1 Medical Malpractice Law For the Florida Neurologist Mark G. Morgan, M.D., J.D. MD-JD Consult, P.A. Tampa, FL
2 Scope of the Problem
3 Legislative findings and intent. F.S
4 (1) The Legislature makes the following findings: (a) Medical malpractice liability insurance premiums have increased dramatically in recent years, resulting in increased medical care costs for most patients and functional unavailability of malpractice insurance for some physicians.
5 b) The primary cause of increased medical malpractice liability insurance premiums has been the substantial increase in loss payments to claimants caused by tremendous increases in the amounts of paid claims.
6 (c) The average cost of a medical negligence claim has escalated in the past decade to the point where it has become imperative to control such cost in the interests of the public need for quality medical services
7 Financial Facts Florida physicians pay the highest average medical malpractice insurance premiums in the country Average jury verdict in Florida medical malpractice cases exceeds $1,000,000 Duke study showed an average of sixty figure reported, paid malpractice judgments per year in FL from (Unreported or outstanding judgments were not included)
8 Medical Malpractice Law 101
9 The Statutes of Limitation & Repose F.S (4)(b)
10 What s s the Difference? Statue of Repose is 4 years and starts on date of the allegedly negligent incident. Statute of Limitations is 2 years and starts on the date that the incident is discovered, or should have been discovered with the exercise of due diligence.
11 Exceptions to Statute of Repose 7 years from date of incident if fraud, concealment, or intentional misrepresentation of fact prevented discovery. (NOT misdiagnosis) Myklejord v. Morris (Fla 5 th DCA 2000) Child has until 8 th birthday NOTE: These are NOT exceptions to the SOL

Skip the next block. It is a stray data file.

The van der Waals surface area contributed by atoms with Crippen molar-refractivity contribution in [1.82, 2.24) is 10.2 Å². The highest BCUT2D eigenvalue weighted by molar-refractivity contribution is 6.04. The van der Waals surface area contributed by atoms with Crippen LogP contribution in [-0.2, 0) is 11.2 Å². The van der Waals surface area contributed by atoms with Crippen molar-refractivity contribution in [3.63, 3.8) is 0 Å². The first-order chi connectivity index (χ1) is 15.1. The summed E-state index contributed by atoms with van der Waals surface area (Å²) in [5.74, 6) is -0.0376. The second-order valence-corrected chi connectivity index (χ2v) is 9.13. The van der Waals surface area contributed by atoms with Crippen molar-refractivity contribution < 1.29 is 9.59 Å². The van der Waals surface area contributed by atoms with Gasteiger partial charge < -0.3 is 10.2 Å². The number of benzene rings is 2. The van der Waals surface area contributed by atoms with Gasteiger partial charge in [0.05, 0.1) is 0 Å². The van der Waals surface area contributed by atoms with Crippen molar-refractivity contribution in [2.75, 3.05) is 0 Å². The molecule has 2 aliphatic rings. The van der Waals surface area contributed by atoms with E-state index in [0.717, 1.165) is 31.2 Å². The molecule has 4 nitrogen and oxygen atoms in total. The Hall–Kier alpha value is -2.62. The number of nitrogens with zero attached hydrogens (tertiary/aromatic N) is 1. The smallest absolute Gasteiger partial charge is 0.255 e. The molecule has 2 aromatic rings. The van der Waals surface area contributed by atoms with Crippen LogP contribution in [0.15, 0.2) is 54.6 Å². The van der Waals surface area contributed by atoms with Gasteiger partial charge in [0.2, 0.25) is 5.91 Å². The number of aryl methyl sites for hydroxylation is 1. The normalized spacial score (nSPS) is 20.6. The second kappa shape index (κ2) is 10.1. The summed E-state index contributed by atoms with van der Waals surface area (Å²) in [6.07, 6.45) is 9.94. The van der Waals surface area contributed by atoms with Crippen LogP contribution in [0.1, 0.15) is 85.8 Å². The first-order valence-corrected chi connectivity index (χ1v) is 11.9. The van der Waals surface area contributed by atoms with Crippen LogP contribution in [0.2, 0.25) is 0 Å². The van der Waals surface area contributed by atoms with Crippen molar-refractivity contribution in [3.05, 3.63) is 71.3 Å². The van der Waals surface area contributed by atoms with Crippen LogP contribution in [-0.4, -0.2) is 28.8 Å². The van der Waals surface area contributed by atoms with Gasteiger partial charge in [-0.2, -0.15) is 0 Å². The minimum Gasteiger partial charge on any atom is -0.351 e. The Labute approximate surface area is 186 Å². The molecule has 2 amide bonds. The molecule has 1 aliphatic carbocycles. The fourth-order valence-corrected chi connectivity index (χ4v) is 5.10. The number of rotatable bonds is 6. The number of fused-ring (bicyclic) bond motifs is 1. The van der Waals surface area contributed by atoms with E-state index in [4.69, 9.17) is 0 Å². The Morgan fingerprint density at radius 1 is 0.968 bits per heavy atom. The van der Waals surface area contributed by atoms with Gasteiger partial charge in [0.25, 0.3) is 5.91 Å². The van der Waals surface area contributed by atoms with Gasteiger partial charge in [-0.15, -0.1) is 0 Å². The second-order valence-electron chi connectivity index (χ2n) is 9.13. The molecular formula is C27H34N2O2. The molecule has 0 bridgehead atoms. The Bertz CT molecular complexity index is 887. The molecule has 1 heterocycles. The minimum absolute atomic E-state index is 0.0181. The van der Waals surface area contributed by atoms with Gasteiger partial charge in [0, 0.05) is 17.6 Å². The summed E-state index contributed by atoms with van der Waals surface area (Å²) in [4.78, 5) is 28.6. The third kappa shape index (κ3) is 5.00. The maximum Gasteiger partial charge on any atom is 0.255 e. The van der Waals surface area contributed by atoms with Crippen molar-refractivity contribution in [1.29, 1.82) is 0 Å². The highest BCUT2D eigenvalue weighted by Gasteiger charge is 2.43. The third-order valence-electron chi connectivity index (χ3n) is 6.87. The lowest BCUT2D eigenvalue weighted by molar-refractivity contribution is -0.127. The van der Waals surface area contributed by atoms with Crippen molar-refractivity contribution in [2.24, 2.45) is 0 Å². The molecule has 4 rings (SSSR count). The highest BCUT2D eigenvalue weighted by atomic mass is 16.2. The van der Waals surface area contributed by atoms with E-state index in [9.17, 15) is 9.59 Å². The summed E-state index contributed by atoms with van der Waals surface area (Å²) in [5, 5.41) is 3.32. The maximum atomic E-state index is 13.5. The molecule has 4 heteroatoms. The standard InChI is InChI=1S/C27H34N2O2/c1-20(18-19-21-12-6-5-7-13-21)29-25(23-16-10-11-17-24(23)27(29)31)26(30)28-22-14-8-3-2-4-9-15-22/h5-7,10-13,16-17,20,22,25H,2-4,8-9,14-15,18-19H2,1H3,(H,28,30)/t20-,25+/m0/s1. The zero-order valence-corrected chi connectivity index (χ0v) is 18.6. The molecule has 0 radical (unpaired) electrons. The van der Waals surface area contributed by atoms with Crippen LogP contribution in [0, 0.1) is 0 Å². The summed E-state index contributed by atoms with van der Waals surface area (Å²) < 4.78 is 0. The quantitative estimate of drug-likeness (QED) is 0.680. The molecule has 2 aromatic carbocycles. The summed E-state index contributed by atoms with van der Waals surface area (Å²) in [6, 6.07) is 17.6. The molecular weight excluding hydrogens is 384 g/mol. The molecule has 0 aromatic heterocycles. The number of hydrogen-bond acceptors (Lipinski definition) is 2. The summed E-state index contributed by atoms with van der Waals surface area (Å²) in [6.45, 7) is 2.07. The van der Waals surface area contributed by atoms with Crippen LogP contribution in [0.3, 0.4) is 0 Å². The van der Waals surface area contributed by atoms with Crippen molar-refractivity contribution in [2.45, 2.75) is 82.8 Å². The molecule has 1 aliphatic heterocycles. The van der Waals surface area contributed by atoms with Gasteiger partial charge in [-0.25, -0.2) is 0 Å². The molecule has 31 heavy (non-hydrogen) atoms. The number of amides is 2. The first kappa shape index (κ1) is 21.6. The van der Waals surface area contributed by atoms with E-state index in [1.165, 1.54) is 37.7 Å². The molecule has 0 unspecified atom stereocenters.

12 Automatic Extension F.S (2) provides for an automatic 90 day extension of the Statute of Limitations for $37.50, payable to Clerk of Court. Can be filed anytime prior to expiration of SOL Trap for the unwary Plaintiff s s attorney: Petition must be made to the Clerk of the County where the suit will be filed
13 PRESUIT F.S lay the statutory framework, but many cases have interpreted these statutes so must be read with caution.
14 The Notice of Intent Arrives by Certified Mail, RRR Tolls the Statute of Limitations as of date sent Starts 90 day presuit period as of date received
15 Verified Written Medical Opinion Mandatory in every case Must be sent prior to expiration of SOL Must be by physician of same specialty as defendant physician (Same requirement as for trial testimony) Now discoverable under (4), but no court has ruled on admissibility
16 Specificity of Allegations NOI and VWMO, taken together, must establish that a reasonable investigation was made to support the claim. Not necessary to detail every aspect of negligence Must contain sufficient description of defendants but not necessarily their names. Michael v. Medical Staffing (Fla. 3 rd DCA 2000)
17 Presuit Discovery (6) permits: Unsworn Statements of Plaintiff & Defendants Document Production Written Questions Unsworn Statement of Treating Physicians by Defendant (but Plaintiff s s Attorney can attend) BUT NONE OF THIS IS ADMISSIBLE
18 WHEN DOES PRESUIT END? On the earliest of: 90 days from receipt of Notice of Intent On receipt of denial of the claim (requires expert) On Settlement Offer (expert not required) On Defendant s s offer to arbitrate under F.S (Requires admission of liability)